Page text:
Wednesday, 13 June 2007


I've been thinking about smoke lately, as a basic primary flavor along with salt, sweet, etc. I think we humans have an oddly hard-wired predilection for smoke which may have had some evolutionary advantage, perhaps as a preservative. Or maybe it was just cooking in general, done over fire, which gave some humans advantages over those who ate raw meat. Whatever the reason, smoke is one of those primal flavors many humans, including myself, crave. I know modern scientists link burnt food and smoke to cancer, but really, would we have gotten this far as a species if that were the case?
I've heard people argue that it takes many cumulative years of exposure, and wouldn't affect most people until after their child-bearing years, so ultimately it wouldn't have an effect on population growth, evolution, etc. But how could a carcinogenic substance come to be such a positive advantage? A craved flavor. Piffle.
So here's the smoker with which I thumbed my nose at modern scientists. Though, oddly, this was an experiment. One day last fall I had a sudden urge to tangle with smoked sausages. So I first bought an entire pig's-worth of intestines, along with some nice fatty pork butt. Second I bought a meat grinder. This proved to be not so simple as it ought to have been. The fat kept clogging the works. Maybe it should be shredded first by hand? Or maybe I was doing something dreadfully wrong. In any case, I used only a fraction of the casing, to make about 20 links with the entire butt. Maybe another cut would work better.
Then came this smoker pictured here. Chips and such were out ofthe question since I wanted a serious deep flavor without a lot of heat. Somethig like a cold smoke. So I lit a few oak and cherry logs, blew them out and let the sausages sit for several hours over the smouldering logs. the air vent kept the thing going, as you can see here, a nice steady light smoke.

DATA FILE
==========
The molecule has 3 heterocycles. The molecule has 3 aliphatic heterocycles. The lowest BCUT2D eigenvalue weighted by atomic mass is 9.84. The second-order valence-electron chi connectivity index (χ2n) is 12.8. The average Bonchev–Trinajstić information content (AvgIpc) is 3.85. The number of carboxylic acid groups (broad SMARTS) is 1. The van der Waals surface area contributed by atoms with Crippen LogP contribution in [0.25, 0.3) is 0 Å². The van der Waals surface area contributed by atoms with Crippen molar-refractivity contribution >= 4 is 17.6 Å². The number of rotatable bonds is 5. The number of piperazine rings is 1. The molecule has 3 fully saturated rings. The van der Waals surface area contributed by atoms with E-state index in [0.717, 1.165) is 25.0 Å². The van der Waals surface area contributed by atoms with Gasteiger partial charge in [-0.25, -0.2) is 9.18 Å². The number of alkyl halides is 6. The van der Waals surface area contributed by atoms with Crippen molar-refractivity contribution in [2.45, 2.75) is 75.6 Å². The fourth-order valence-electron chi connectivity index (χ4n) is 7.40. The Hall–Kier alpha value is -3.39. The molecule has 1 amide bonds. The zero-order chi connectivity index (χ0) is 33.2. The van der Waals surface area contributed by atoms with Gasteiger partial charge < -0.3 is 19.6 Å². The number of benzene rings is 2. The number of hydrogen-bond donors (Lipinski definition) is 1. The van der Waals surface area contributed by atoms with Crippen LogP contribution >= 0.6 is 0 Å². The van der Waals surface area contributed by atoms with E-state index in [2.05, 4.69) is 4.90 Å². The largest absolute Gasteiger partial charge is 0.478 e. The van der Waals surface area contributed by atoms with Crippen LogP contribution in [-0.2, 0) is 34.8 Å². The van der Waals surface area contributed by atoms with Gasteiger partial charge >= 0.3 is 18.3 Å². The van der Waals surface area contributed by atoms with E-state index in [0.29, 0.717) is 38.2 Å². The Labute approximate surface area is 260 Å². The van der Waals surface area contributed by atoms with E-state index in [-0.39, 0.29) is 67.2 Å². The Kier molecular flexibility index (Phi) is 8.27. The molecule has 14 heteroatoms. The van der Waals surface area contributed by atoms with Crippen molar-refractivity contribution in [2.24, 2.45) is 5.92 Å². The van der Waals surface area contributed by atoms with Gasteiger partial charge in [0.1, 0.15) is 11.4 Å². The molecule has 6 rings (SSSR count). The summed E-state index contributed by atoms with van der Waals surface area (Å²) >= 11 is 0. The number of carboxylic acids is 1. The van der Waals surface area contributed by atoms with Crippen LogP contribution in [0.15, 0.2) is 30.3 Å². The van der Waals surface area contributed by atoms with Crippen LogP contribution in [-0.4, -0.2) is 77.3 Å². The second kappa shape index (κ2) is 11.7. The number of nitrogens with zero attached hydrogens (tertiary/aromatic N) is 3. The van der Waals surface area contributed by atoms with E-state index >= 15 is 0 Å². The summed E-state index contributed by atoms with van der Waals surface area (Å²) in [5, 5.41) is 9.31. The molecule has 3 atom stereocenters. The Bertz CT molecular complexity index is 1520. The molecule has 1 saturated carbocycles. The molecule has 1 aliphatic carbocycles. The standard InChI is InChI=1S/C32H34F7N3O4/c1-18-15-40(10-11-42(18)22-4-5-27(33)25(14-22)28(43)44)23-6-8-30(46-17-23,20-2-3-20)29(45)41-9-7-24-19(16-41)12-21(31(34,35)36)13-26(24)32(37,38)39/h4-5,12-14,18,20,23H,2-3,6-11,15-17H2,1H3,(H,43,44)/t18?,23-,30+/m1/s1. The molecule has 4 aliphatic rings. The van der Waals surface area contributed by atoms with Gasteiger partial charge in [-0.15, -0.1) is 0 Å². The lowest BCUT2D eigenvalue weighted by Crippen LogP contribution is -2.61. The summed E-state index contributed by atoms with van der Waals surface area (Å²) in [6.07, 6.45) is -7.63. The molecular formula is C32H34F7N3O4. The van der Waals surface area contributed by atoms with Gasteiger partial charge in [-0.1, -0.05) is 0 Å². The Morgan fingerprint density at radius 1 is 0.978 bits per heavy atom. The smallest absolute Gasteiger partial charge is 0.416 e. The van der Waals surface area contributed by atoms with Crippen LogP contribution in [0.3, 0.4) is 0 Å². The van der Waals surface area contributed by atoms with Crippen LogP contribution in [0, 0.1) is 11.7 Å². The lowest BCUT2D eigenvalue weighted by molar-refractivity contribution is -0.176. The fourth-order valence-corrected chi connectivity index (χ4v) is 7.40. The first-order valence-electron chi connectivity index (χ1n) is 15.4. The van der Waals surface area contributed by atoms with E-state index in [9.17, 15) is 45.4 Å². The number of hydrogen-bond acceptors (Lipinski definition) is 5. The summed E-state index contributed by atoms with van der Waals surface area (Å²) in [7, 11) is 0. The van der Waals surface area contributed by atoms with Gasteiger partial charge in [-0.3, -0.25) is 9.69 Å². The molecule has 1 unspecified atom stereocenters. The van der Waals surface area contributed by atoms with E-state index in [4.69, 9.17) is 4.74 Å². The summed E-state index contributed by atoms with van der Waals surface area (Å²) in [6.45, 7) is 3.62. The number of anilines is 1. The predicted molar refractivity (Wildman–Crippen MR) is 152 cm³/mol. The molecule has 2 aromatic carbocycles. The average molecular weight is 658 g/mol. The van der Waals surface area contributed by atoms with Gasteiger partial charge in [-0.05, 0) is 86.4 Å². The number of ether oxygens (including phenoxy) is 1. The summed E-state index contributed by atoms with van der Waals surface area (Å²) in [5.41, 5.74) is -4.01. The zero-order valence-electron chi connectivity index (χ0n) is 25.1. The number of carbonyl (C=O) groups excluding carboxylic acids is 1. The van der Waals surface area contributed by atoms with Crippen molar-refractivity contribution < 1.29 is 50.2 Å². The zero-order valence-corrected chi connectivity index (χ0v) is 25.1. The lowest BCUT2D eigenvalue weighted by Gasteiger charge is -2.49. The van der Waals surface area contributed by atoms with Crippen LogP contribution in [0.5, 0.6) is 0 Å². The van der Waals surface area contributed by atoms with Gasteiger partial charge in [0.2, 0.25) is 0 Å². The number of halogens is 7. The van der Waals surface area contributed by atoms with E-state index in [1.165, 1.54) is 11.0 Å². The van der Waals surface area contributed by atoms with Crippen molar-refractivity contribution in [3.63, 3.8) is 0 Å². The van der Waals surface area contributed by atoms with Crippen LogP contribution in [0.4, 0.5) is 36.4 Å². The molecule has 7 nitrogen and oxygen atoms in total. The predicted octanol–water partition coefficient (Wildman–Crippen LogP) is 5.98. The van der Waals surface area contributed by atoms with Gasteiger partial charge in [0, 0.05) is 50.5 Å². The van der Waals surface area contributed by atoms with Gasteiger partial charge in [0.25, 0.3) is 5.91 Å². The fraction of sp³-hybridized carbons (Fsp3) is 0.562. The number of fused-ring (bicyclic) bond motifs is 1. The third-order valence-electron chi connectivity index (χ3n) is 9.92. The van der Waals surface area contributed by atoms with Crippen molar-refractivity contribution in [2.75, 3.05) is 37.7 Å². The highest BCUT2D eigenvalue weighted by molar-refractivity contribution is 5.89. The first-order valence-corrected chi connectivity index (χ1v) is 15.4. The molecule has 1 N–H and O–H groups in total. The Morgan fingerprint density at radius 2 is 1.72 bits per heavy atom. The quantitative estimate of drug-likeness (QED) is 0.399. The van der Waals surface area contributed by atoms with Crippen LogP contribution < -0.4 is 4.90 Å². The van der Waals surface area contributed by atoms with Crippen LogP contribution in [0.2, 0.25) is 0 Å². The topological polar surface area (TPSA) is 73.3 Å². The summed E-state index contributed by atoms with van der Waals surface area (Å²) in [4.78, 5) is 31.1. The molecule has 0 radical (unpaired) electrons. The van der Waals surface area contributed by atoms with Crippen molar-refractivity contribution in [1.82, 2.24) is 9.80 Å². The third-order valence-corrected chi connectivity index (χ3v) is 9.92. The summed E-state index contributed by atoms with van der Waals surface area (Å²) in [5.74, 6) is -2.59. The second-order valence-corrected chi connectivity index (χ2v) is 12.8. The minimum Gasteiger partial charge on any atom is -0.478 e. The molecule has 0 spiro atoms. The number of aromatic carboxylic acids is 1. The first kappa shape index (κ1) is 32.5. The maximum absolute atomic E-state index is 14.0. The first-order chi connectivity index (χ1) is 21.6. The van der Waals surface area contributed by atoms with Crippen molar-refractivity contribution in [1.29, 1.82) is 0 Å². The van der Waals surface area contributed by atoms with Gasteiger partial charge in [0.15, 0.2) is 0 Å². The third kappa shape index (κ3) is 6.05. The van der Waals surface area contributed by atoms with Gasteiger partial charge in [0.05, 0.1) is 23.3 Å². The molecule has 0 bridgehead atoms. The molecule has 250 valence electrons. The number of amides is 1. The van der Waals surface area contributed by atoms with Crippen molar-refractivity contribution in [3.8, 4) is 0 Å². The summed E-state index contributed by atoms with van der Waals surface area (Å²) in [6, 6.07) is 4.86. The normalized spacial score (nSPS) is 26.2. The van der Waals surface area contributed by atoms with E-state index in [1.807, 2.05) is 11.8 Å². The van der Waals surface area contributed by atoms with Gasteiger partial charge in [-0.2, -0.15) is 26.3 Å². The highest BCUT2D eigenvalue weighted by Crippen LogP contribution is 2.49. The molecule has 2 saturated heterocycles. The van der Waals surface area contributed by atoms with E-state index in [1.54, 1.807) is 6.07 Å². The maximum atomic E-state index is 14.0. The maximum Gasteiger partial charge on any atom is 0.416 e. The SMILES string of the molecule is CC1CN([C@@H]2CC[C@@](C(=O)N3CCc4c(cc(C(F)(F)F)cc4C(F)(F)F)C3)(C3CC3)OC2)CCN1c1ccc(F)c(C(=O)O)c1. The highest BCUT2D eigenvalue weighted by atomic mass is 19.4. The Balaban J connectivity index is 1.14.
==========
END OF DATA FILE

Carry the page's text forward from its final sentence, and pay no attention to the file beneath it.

When they came out, they were the most heavily smoked things I have ever tasted. Might work nicely in a cassoulet or chou croute but way too heavy to eat on their own. But they achieved the purpose. They tasted like camp fire. They made you want to throw off your clothes, dance ecstatically in a circle and bang sticks together. Primal.
So the experiments continued, and what you see here was a whole brined turkey, in which the smoke penetrated but was not so overwhelming. Only thing is, it was actually cold smoked. Firm, but still pink, so it gave many people the willies. So much more for me.
Next I think I will try a fresh ham, or maybe some ducks. It seems to be the one flavor I can't get enough of. The barbecue just doesn't suffice any more. (Though a handful of grape vine cuttings thrown in works wonders). Also on the TO DO list is smoking salt, which people have been doing for a long time. But then why not sugar? Or whole spices like cardamom, cinnamon, cumin, which you could toss into a pot? Or tea, like Lapsang Souchoung? The possibilities are endless. As are the varieties of wood.
I shall report further anon.

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